Sec. 20. And be it further enacted, that the better to accomplish the object of this act, namely, to promote the public interest and welfare by the construction of said railroad and telegraph line, and keeping the same in working order, and to secure to the government at all times, but particularly in time of war, the use and benefits of the same for postal, military and other purposes, congress may at any time, having due regard for the rights of said Atlantic and Pacific Railroad Company, add to, alter, amend or repeal this act. [172 U.S. 171, 180] Compiled Laws of 1884 of New Mexico, relating to taxations. 2
Frank W. Clancey, for appellant. [172 U.S. 171, 181] Victor Morawetz and C. N. Sterry, for appellee.
Mr. Justice McKENNA, after stating the facts in the foregoing language, delivered the opinion of the court.
The right of way is granted to the extent of 100 feet on each side of the railroad, including necessary grounds for station buildings, workshops, etc. What, then, is meant by the phrase 'the right of way'? A mere right of passage, says appellant. Per contra, appellee contends that the fee was granted; or, if not granted, that such a tangible and corporeal property was granted that all that was attached to it became part of it and partook of its exemption from taxation.
To support its contention, appellant urges the technical meaning of the phrase 'right of way,' and claims that the primary presumption is that it was used in its technical sense. Undoubtedly that is the presumption, but such presumption must yield to an opposing context and the intention of the legislature otherwise indicated. Examining the statute, we find that whatever is granted is exactly measured as a physical thing, not as an abstract right. It is to be 200 feet wide, and to be carefully broadened so as to include grounds for the superstructures indispensable to the railroad.
The phrase 'right of way,' besides, does not necessarily mean the right of passage merely. Obviously, it may mean one thing in a grant to a natural person for private purposes, [172 U.S. 171, 182] and another thing in a grant to a railroad for public purposes, as different as the purposes and uses and necessities, respectively, are.
In Keener v. Railroad Co., 31 Fed. 128, Mr. Justice Brewer defined the words 'right of way' as follows: 'The term 'right of way' has a twofold significance. It sometimes is used to mean the mere intangible right to cross,-a right of crossing, a right of way. It is often used to otherwise indicate that strip which the railroad company appropriates for its use, and upon which it builds its roadbed.'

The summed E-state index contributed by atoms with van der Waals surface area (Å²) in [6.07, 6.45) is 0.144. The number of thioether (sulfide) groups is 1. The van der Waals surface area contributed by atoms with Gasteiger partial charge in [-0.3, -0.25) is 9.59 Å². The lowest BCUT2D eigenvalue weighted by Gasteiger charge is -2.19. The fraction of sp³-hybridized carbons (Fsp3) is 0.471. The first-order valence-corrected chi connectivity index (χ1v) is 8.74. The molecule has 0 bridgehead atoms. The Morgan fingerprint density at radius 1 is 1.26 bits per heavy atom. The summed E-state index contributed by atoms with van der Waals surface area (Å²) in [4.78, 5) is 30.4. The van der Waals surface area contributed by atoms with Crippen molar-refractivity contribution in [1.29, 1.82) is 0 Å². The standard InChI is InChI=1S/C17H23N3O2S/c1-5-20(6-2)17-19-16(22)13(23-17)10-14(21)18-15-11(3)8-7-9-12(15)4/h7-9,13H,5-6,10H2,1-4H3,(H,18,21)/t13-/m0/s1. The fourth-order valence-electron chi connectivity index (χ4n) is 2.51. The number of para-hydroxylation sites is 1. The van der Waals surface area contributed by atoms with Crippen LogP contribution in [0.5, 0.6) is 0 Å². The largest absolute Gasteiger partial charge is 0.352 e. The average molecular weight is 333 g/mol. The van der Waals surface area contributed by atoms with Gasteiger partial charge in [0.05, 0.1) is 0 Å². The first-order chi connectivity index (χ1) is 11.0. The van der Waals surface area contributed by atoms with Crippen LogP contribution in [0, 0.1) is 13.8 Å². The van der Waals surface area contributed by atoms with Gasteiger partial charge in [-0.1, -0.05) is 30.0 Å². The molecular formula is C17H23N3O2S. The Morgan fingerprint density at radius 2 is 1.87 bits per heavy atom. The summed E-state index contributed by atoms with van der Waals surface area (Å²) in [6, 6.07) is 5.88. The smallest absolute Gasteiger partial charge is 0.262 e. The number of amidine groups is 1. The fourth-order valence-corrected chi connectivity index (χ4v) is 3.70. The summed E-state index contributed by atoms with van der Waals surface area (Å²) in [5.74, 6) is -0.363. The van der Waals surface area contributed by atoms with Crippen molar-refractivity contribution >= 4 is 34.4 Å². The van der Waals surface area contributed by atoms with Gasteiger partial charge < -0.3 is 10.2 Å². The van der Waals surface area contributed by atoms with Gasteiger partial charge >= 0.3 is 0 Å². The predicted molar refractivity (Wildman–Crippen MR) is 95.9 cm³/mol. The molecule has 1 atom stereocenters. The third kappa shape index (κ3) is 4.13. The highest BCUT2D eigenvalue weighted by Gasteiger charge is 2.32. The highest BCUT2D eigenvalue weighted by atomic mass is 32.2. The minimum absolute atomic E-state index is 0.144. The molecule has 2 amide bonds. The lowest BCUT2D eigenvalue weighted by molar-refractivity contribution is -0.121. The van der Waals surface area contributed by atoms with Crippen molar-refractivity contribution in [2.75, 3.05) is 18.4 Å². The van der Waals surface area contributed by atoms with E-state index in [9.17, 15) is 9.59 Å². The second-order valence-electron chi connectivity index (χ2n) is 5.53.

Mr. Justice Blatchford said in Joy v. St. Louis, 138 U.S. 44 , 11 Sup. Ct. 256: 'Now, the term 'right of way' has a twofold signification. It is sometimes used to describe a right belonging to a party,-a right of passage over any tract; and it is also used to describe that strip of land which railroad companies take upon which to construct their roadbed.' That is, the land itself, not a right of passage over it. So, this court in Railway Co. v. Roberts, 152 U.S. 114 , 14 Sup. Ct. 496, passing on a grant to one of the branches of the Union Pacific Railway Company of a right of way 200 feet wide, decided that it conveyed the fee. The effect of this decision is attempted to be avoided by saying that the distinction between an easement and the fee was not raised. The action was ejectment, and was brought in Kansas, and under the law of that state title could be tried in ejectment. Title was asserted by Roberts, who was plaintiff in the state court, and this court evidently considered it involved in the case. The language of Mr. Justice Field, who delivered the opinion of the court, would be unaccountable else. The difference between an easement and the fee would not have escaped his attention and that of the whole court, with the inevitable result of committing it to the consequences which might depend upon such difference.